Earth is also a feminine word,watered by the heavens that obey Allah.  The spaces between heaven and earth, according to Salman,  companion of the prophet,  are analogous to the loving mercy created by Allah at the time of creation.

We though have lost our emotional spiritual link to creation.

“History books tell us that the real agitation for women’s rights in the modern world began in the wake of the Industrial Revolution in England. The new industrial society put new demands on women without offering them the compensation that they obviously deserved. Moreover, it was normal that women would want to participate in the functioning of this evolving society and benefit from the unprecedented material prosperity. At the same time, urbanization and industrialization were causing a rapid erosion of family life and values. The family, the basis of a stable society, was being stripped of many of its traditional roles. Schools and child labor were taking over the upbringing of children. Religious faith had been on a steady decline since the Renaissance and the Age of Reason, and hit rock bottom with the widespread acceptance of Darwin’s theory of evolution. The role of woman was changing very quickly, mainly in the urban centers. Small, peaceful towns grew into noisy, dirty cities as people migrated into them from the countryside. On the land in Europe social stability based on the Christian tradition had at least been maintained to a certain extent and had permitted men and women to lead lives which, although physically strenuous and often filled with suffering, led to salvation at the moment of death. The migration off the land into the cities disrupted all of this. Physical struggles in the mushrooming urban areas were not usually less strenuous and the stability of the family unit was at stake. Thus, the raison d’être of the roles of both men and women came into question.”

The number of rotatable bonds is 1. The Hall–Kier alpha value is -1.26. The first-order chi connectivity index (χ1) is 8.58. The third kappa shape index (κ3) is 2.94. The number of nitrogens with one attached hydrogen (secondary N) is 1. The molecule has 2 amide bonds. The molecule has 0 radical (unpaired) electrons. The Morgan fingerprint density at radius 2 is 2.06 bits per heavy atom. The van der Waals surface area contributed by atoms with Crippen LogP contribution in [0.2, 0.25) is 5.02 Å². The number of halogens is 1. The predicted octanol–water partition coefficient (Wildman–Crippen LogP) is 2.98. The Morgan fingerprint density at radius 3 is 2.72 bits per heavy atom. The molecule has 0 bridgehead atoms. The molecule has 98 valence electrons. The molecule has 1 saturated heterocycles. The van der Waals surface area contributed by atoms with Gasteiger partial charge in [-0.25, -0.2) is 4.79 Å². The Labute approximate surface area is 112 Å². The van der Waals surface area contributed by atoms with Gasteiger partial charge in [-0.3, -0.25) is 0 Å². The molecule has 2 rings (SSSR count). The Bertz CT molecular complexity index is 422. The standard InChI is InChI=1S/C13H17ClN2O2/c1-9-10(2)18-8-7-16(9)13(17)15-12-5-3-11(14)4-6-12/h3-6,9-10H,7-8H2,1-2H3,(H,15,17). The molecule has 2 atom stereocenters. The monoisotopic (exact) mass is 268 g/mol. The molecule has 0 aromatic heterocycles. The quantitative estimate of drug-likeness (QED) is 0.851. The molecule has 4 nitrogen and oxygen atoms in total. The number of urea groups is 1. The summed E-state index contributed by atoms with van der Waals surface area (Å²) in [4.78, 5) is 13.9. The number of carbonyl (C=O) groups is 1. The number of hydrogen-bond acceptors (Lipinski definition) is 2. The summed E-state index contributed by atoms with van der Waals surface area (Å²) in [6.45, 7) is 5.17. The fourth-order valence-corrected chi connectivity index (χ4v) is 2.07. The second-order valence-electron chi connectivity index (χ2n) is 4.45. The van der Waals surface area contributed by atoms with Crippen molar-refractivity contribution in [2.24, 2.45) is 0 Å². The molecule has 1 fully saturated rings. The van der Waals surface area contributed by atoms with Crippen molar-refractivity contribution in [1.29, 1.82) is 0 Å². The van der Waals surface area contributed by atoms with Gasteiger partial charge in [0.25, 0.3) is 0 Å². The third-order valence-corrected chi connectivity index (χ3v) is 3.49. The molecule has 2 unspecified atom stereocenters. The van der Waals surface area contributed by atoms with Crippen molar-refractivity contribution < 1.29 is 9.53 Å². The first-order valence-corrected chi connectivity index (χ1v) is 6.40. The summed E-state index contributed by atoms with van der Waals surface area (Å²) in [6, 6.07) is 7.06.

“Modern feminists disregard the function of the human being as at once slave and vice-regent (khalifa) upon Earth. They also ignore the complementary relationships that exist between God and His servants, God and the Universe, and Heaven and Earth. These relationships are repeated at every level of creation and between man and woman, the divine purpose being harmony in the family unit and maximum social equilibrium. In essence, the feminist movement seeks justice in this lower world (ad-dunya) and ignores the common destiny of all of us: death, the meeting with God, and eternity.”

Islamic Cosmological Concepts of Femininity and the Modern Feminist Movement by Fatima Jane Casewitt  in The Betrayal of Tradition: Essays on the Spiritual Crisis of Modernity  2005 World Wisdom, Inc. Edited by Harry Oldmeadow

 

Image: Liberated Woman 03by Nayzak <http://fav.me/d5xesad&gt;